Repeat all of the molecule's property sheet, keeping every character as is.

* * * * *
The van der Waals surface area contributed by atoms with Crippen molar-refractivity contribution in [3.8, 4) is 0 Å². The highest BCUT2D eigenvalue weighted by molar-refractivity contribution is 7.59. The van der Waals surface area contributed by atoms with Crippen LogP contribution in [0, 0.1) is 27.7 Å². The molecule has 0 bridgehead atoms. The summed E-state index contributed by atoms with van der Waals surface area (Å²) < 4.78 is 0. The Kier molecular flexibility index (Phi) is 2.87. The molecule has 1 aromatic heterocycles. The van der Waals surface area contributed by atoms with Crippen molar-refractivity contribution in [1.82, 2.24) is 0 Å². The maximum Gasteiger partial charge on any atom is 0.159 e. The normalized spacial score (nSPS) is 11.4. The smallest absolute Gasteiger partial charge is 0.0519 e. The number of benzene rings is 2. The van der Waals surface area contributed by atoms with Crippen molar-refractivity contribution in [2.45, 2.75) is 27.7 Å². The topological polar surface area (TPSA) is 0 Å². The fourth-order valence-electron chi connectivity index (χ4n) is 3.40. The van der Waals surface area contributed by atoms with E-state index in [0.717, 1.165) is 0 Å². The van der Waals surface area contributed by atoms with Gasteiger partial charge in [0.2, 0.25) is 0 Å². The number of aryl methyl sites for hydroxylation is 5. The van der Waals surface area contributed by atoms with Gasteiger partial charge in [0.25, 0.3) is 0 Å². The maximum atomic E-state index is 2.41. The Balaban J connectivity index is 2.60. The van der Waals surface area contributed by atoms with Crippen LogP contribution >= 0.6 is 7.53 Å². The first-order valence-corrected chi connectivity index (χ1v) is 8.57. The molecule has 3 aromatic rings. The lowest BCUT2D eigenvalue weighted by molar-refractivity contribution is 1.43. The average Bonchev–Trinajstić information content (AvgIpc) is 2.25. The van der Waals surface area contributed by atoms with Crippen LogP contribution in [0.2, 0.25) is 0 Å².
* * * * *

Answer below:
The van der Waals surface area contributed by atoms with Crippen molar-refractivity contribution in [3.8, 4) is 0 Å². The highest BCUT2D eigenvalue weighted by molar-refractivity contribution is 7.59. The van der Waals surface area contributed by atoms with Crippen LogP contribution in [0, 0.1) is 27.7 Å². The molecule has 0 bridgehead atoms. The summed E-state index contributed by atoms with van der Waals surface area (Å²) < 4.78 is 0. The Kier molecular flexibility index (Phi) is 2.87. The molecule has 1 aromatic heterocycles. The van der Waals surface area contributed by atoms with Crippen molar-refractivity contribution in [1.82, 2.24) is 0 Å². The maximum Gasteiger partial charge on any atom is 0.159 e. The normalized spacial score (nSPS) is 11.4. The smallest absolute Gasteiger partial charge is 0.0519 e. The number of benzene rings is 2. The van der Waals surface area contributed by atoms with Crippen molar-refractivity contribution in [2.45, 2.75) is 27.7 Å². The topological polar surface area (TPSA) is 0 Å². The fourth-order valence-electron chi connectivity index (χ4n) is 3.40. The van der Waals surface area contributed by atoms with E-state index in [0.717, 1.165) is 0 Å². The van der Waals surface area contributed by atoms with Gasteiger partial charge in [0.2, 0.25) is 0 Å². The number of aryl methyl sites for hydroxylation is 5. The van der Waals surface area contributed by atoms with Gasteiger partial charge in [0.25, 0.3) is 0 Å². The maximum atomic E-state index is 2.41. The Balaban J connectivity index is 2.60. The van der Waals surface area contributed by atoms with Crippen LogP contribution >= 0.6 is 7.53 Å². The first-order valence-corrected chi connectivity index (χ1v) is 8.57. The molecule has 3 aromatic rings. The lowest BCUT2D eigenvalue weighted by molar-refractivity contribution is 1.43. The average Bonchev–Trinajstić information content (AvgIpc) is 2.25. The van der Waals surface area contributed by atoms with Crippen LogP contribution in [0.2, 0.25) is 0 Å².